J.R.R. Tolkien


Poetry
Bibliography

J.R.R. Tolkien was born at the third of January 1892 in Bloemfontein in South-Africa, as the son of a bankmanager. Contrary to what many believe, Tolkien doesn't have an Irish, but a German heritage. The name is a anglicization of Tollkiehn, that is Tollkühn. His ancestors emigrated from Saksen to England more then 200 years ago. His father passed away when John Ronald was 3 years old and was visiting England together with his mother and little brother Hilary. Mother Tolkien and her sons did not return to South-Africa but settled down in Sarehole, a village to the south of Birmingham. The village posed for Hobbiton in Tolkien's work.

In 1900 the Tolkien family moved to the suburbes of Birmingham, in view of the education of the children. At King Edward School Tolkien excelled in Latin and Greek, after his mother herself had taught him French and some Latin. And it also was during this time that he started developing his own languages as a hobby. What would play such a mayor part in his later creative work. Besides this, he also possessed 'a fundamental passion' for mythes and fairy tales, but especially for heroic legends, that lay between fairy-tales and history.

When his mother died in 1904, Tolkien became in tutelage to the Catholic priest father Francis Morgan, who brought him up in the Roman-Catholic church. It's hardly surprising that Tolkien, with his interest in languages, went to study English linguistics and literature in Oxford. He was especially capable in Anglo-Saxon, Middle English and Ancient Icelandic. (The books written in these languages were Beowulf and the Eldest Elda, and would have a big impact on his own stories)

During the First World War Tolkien served in the Lancashire Fuseliers. Meanwhile he had married his childhood friend Edith Bratt. In November 1916 he returned to England, because he suffered from 'trenchesfeaver'. While he was recovering, he started writing 'the Book of Lost Tales' in 1917, that finally would become The Silmarillion.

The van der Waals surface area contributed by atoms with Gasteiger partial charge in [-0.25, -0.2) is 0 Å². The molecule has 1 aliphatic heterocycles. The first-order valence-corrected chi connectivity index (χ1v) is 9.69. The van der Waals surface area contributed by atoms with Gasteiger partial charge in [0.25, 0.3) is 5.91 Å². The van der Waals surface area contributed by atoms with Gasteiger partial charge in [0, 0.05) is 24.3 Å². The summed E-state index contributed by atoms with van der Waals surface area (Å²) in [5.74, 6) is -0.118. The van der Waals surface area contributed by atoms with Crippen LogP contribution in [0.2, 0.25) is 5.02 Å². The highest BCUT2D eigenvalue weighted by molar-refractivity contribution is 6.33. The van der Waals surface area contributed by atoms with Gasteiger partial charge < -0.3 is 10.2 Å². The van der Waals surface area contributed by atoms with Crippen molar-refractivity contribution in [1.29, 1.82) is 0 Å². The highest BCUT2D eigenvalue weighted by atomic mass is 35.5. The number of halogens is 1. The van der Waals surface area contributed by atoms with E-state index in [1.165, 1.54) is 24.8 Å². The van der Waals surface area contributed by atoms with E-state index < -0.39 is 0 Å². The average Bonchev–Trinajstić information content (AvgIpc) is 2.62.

After the Armistice in November 1918 Tolkien returned to Oxford with his family. There he worked at the Oxford English Dictionary for a short period. After that he taught at the University of Leeds for several years, and returned to Oxford in 1925 as professor of Anglo-Saxon, which he remained till his pension in 1959.

He started writing the Hobbit with the intention to write something to amuse his children. The Hobbit immediately found a publisher and became a success. His publisher wanted him to work on a sequal to his book. At first Tolkien didn't want to do this, because that would distract him from the for him much more important project: his mythology and the elven languages. Finally he gave way and started Lord of the Rings. This tale became longer and longer, and according to Tolkien, no longer was a sequal to The Hobbit, but to The Silmarillion. Tolkien at first wanted the two books to be published at the same time, but his publisher disagreed and after some racket Tolkien decided not to go through with it.

Lord of the Rings was published and was very succesfull amongst the general public. So succesfull that Tolkien's private life started to suffer from it. Because of his wife's weak health the Tolkiens moved to Bournemouth in 1968, where they tried to stay out of the public eye as much as possible. His wife passed away in 1971, after which he returned to Oxford again. A year later Queen Elisabeth decorated him as Commander of the Order of the British Empire. In 1973, Tolkien passed away.